Haute cuisine represents cooking and eating carefully prepared food with regular, high-quality ingredients prepared by specialists and commissioned by those who have the financial means to do so. For this reason, primitive haute cuisine was accessible to a small demographic group of rich and powerful people. However, within 20 years, chefs began to return to the previous style of haute cuisine, although many of the new techniques remained. Georges Auguste Escoffier was a central figure in the modernization of haute cuisine starting in 1900, which became known as cuisine classique.
Most culinary institutes and professional cooking schools teach students the basics of haute cuisine, but formal education is usually not required. However, some now use the phrase “haute cuisine” to distinguish any good cuisine, regardless of its origin. In its time, it was considered the pinnacle of haute cuisine and was a different style from bourgeois cuisine (the cuisine of wealthy city dwellers), working-class cuisine in bars and homes, and the cuisine of the French provinces. Nouvelle cuisine was a movement towards conceptualism and minimalism and was a direct juxtaposition with previous haute cuisine styles, which were much more extravagant.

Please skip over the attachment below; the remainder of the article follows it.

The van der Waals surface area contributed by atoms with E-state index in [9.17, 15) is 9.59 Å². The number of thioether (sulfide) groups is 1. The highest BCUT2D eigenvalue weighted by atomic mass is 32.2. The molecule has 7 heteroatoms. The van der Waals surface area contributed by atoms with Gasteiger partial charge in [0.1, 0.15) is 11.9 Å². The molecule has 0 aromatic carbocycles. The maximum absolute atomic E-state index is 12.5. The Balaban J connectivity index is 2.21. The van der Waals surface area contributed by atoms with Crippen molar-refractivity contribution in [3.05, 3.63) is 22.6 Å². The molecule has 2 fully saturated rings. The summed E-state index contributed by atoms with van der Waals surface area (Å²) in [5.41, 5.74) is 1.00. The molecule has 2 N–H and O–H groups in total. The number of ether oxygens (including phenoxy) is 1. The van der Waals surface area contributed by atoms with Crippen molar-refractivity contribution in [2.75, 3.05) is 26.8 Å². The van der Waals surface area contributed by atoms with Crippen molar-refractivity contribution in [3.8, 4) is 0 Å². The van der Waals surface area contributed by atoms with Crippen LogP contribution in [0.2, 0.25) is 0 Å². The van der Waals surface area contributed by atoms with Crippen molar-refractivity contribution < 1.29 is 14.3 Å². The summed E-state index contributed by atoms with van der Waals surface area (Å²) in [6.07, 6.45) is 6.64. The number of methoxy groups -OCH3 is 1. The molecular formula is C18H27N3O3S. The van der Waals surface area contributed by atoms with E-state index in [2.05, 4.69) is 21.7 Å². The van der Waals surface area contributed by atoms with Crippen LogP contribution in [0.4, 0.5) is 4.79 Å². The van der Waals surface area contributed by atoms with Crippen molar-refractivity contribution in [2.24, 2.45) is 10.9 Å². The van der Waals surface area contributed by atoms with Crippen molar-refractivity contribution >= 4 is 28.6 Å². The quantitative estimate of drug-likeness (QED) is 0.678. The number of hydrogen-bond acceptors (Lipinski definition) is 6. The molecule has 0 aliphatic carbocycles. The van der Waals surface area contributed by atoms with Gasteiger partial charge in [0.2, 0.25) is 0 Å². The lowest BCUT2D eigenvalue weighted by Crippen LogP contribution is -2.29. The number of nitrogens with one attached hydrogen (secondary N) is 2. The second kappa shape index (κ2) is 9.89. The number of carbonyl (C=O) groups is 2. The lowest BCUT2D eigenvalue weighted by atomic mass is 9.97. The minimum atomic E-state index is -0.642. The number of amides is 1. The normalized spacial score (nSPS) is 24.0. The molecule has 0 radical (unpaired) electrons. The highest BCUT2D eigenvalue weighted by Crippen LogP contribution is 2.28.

Professional chefs were not only responsible for creating and shaping haute cuisine, but their role in the kitchen was what set it apart from regular French cuisine. Haute cuisine differed from normal French cuisine by what it was cooked and served, by obtaining top quality ingredients, such as fruit out of season, and by using ingredients that are not usually found in France. Haute cuisine is influenced by French cuisine, with elaborate preparations and presentations, which serves small and multiple dishes prepared by a hierarchical kitchen staff, historically in large restaurants and hotels in Europe.